Finding the right experts was key to the success of the project. The engaged experts had a high degree of expertise and ensured complementarity of expertise across various areas (international, local, human rights, knowledge of the Government, budget, legal). This was critical for the success of the project as it contributed to recovering the delays and ensuring the knowledge transfer, which was necessary in the strategy development and implementation.
Early ‘buy in’ and ownership from the GoA meant that when the project was ready to begin it could do so quickly having already secured the necessary commitment from the relevant government entities across different levels as needed.
More proactive consultations with specific target groups and especially different categories of migrants, including those currently in migration, returned migrants, migrants transiting in Albania due to mixed migration flows and foreign migrants residing in Albania for several purposes such as labour or family reunification would have been beneficial. Involvement of civil society actors did take place, however, should the implementation time have allowed for a broader consultation process in pursuing a whole of society approach would have been also advantageous.
The above lessons learned from the practice were taken into account in the implementation of the follow-up projects in support of the NSM and AP.
Recommendations(if the practice is to be replicated)
• Such initiatives should not include only the formulation of a national migration policy, but the development should be preceded by gap analysis and include reviews of the relevant migration legal framework in the context of international instruments and EU Acquis.
• Include capacity building and training activities for the development process, to ensure the same level of knowledge and understanding among all stakeholders and encourage strategic thinking.
• Analyzing and mainstreaming gender throughout the pillars of the strategy and its action plan is recommended in order to better understand how migration policies and practices affect men and women differently (and those who identify as other) and consider including provisions to address these differences.
• The sustainability of the strategy and its successful implementation should be kept in mind. Stakeholders play a crucial role on the sustainability, ensured by incorporating the AP measures to institutional plans and budgets.
• Setting up monitoring and reporting mechanisms, aligned with national reviews of the GCM and SDG’s would streamline reporting and ensure awareness of the contribution to global objectives and goals.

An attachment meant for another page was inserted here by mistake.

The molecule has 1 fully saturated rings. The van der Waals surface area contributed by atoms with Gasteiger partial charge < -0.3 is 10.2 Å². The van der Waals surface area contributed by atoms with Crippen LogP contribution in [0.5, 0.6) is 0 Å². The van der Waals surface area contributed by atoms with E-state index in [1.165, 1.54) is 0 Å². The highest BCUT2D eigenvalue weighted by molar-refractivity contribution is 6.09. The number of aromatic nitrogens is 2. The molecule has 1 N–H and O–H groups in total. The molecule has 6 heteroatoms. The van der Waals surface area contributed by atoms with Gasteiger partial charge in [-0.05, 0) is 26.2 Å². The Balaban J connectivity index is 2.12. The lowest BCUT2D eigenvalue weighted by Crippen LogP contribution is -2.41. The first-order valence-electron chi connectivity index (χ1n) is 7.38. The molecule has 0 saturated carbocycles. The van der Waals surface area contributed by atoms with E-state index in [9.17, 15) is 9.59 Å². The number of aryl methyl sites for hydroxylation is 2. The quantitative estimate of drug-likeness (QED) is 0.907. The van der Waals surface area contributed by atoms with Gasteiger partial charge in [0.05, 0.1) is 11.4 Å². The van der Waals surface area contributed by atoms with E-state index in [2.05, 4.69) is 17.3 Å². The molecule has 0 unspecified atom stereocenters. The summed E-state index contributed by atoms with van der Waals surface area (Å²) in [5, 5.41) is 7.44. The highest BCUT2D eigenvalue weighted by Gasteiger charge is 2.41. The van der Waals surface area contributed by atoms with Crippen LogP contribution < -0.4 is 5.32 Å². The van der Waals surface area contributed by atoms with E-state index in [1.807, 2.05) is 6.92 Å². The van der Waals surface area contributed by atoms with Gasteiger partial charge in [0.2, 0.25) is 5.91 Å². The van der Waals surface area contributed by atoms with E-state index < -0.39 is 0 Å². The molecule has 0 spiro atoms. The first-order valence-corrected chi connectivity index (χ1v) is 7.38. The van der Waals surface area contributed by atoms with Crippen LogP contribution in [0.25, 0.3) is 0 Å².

Combining the strategy development process with the assessment of the Migration Governance Indicators contributed to building a solid baseline, following the gaps created by extended policy vacuum. The first National Strategy on Migration 2005-2010 was not followed by another cross-sectoral policy on migration governance. Mainstreaming migration to sector strategies during the period 2010-2017 did not produce the expected output for an improved migration governance in the country.
The impact of the practice is sustained throughout the implementation of the NSM and AP. It can be replicated and scaled up for the development of the new strategy on migration from 2023 onwards, which can be fully rooted in the GCM.
It was followed by a number of related initiatives that have assured its sustainability despite the negative effects of COVID-19 pandemic in its implementation such as:
• In collaboration with National Institute of Statistics, a household migration survey was conducted by IOM Albania to collect data and evidence for migration policy development.
• A comprehensive training on migration governance for government officials engaged in the NSM and AP implementation was developed and delivered, including a training-of-trainers approach, to increase sustainability.
• Support for the coordination and monitoring mechanism of the NSM and AP was provided by IOM. The project also supported the mid-term review of the NSM and AP.
• Assessing and strengthening the labour migration and ethical recruitment framework in Albania, through specific activities focusing on data collection and analysis, combined with capacity building.
The periodic reports on the implementation of the NSM and AP, as well as the mid-term review, did not show any significant impact due to COVID-19, apart from some activities that had to be adapted to online mode, however, without impacting the achievability.